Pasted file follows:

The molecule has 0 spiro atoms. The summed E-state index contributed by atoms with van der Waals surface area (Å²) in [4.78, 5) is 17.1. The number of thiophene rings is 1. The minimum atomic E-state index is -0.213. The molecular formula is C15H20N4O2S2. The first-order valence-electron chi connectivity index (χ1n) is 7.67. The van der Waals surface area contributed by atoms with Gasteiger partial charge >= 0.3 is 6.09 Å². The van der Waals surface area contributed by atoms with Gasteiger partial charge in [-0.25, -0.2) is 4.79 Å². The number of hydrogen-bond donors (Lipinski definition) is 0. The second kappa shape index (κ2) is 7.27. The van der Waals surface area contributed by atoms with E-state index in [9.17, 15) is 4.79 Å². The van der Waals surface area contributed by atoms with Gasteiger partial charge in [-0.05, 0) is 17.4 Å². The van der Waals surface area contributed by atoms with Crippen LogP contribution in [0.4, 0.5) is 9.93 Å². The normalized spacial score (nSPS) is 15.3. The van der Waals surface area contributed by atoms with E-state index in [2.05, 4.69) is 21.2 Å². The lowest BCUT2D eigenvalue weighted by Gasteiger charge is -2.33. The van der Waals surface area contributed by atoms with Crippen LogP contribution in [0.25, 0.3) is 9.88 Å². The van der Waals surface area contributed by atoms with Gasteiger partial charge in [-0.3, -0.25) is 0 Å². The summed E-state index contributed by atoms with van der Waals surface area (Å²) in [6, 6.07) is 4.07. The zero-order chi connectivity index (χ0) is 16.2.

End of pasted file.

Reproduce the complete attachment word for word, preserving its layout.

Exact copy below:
The molecule has 0 spiro atoms. The summed E-state index contributed by atoms with van der Waals surface area (Å²) in [4.78, 5) is 17.1. The number of thiophene rings is 1. The minimum atomic E-state index is -0.213. The molecular formula is C15H20N4O2S2. The first-order valence-electron chi connectivity index (χ1n) is 7.67. The van der Waals surface area contributed by atoms with Gasteiger partial charge >= 0.3 is 6.09 Å². The van der Waals surface area contributed by atoms with Gasteiger partial charge in [-0.25, -0.2) is 4.79 Å². The number of hydrogen-bond donors (Lipinski definition) is 0. The second kappa shape index (κ2) is 7.27. The van der Waals surface area contributed by atoms with E-state index in [9.17, 15) is 4.79 Å². The van der Waals surface area contributed by atoms with Gasteiger partial charge in [-0.05, 0) is 17.4 Å². The van der Waals surface area contributed by atoms with Crippen LogP contribution in [0.4, 0.5) is 9.93 Å². The normalized spacial score (nSPS) is 15.3. The van der Waals surface area contributed by atoms with E-state index in [2.05, 4.69) is 21.2 Å². The lowest BCUT2D eigenvalue weighted by Gasteiger charge is -2.33. The van der Waals surface area contributed by atoms with Crippen LogP contribution in [0.25, 0.3) is 9.88 Å². The van der Waals surface area contributed by atoms with Gasteiger partial charge in [-0.3, -0.25) is 0 Å². The summed E-state index contributed by atoms with van der Waals surface area (Å²) in [6, 6.07) is 4.07. The zero-order chi connectivity index (χ0) is 16.2.